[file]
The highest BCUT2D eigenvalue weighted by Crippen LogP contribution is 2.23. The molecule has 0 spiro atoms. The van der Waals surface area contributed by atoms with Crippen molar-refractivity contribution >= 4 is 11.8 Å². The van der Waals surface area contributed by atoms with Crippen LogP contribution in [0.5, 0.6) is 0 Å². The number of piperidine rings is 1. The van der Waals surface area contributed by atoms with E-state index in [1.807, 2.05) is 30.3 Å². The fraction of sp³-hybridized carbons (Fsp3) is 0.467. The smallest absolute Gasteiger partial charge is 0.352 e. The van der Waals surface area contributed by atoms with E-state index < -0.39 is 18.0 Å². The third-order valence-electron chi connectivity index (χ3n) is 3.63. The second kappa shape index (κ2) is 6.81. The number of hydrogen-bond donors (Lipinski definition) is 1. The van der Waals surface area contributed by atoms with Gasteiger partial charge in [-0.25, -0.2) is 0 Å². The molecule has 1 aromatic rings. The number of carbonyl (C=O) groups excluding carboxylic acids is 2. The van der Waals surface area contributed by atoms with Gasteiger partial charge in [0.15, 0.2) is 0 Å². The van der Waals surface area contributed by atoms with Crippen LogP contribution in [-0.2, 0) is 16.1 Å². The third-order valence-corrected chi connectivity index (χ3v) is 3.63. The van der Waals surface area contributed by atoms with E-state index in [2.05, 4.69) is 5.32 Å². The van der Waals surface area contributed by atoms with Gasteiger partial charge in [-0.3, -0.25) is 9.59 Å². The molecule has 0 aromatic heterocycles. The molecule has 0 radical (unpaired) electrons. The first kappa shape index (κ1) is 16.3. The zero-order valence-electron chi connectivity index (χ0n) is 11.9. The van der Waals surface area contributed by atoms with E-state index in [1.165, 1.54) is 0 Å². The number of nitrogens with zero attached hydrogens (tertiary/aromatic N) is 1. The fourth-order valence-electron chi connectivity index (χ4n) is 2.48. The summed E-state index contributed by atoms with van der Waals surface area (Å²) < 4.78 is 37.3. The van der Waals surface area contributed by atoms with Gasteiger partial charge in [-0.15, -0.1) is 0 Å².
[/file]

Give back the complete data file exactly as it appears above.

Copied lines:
The highest BCUT2D eigenvalue weighted by Crippen LogP contribution is 2.23. The molecule has 0 spiro atoms. The van der Waals surface area contributed by atoms with Crippen molar-refractivity contribution >= 4 is 11.8 Å². The van der Waals surface area contributed by atoms with Crippen LogP contribution in [0.5, 0.6) is 0 Å². The number of piperidine rings is 1. The van der Waals surface area contributed by atoms with E-state index in [1.807, 2.05) is 30.3 Å². The fraction of sp³-hybridized carbons (Fsp3) is 0.467. The smallest absolute Gasteiger partial charge is 0.352 e. The van der Waals surface area contributed by atoms with E-state index < -0.39 is 18.0 Å². The third-order valence-electron chi connectivity index (χ3n) is 3.63. The second kappa shape index (κ2) is 6.81. The number of hydrogen-bond donors (Lipinski definition) is 1. The van der Waals surface area contributed by atoms with Gasteiger partial charge in [-0.25, -0.2) is 0 Å². The molecule has 1 aromatic rings. The number of carbonyl (C=O) groups excluding carboxylic acids is 2. The van der Waals surface area contributed by atoms with Gasteiger partial charge in [0.15, 0.2) is 0 Å². The van der Waals surface area contributed by atoms with Crippen LogP contribution in [-0.2, 0) is 16.1 Å². The third-order valence-corrected chi connectivity index (χ3v) is 3.63. The van der Waals surface area contributed by atoms with E-state index in [2.05, 4.69) is 5.32 Å². The van der Waals surface area contributed by atoms with Gasteiger partial charge in [-0.3, -0.25) is 9.59 Å². The molecule has 0 aromatic heterocycles. The molecule has 0 radical (unpaired) electrons. The first kappa shape index (κ1) is 16.3. The zero-order valence-electron chi connectivity index (χ0n) is 11.9. The van der Waals surface area contributed by atoms with E-state index in [1.165, 1.54) is 0 Å². The number of nitrogens with zero attached hydrogens (tertiary/aromatic N) is 1. The fourth-order valence-electron chi connectivity index (χ4n) is 2.48. The summed E-state index contributed by atoms with van der Waals surface area (Å²) < 4.78 is 37.3. The van der Waals surface area contributed by atoms with Gasteiger partial charge in [-0.15, -0.1) is 0 Å².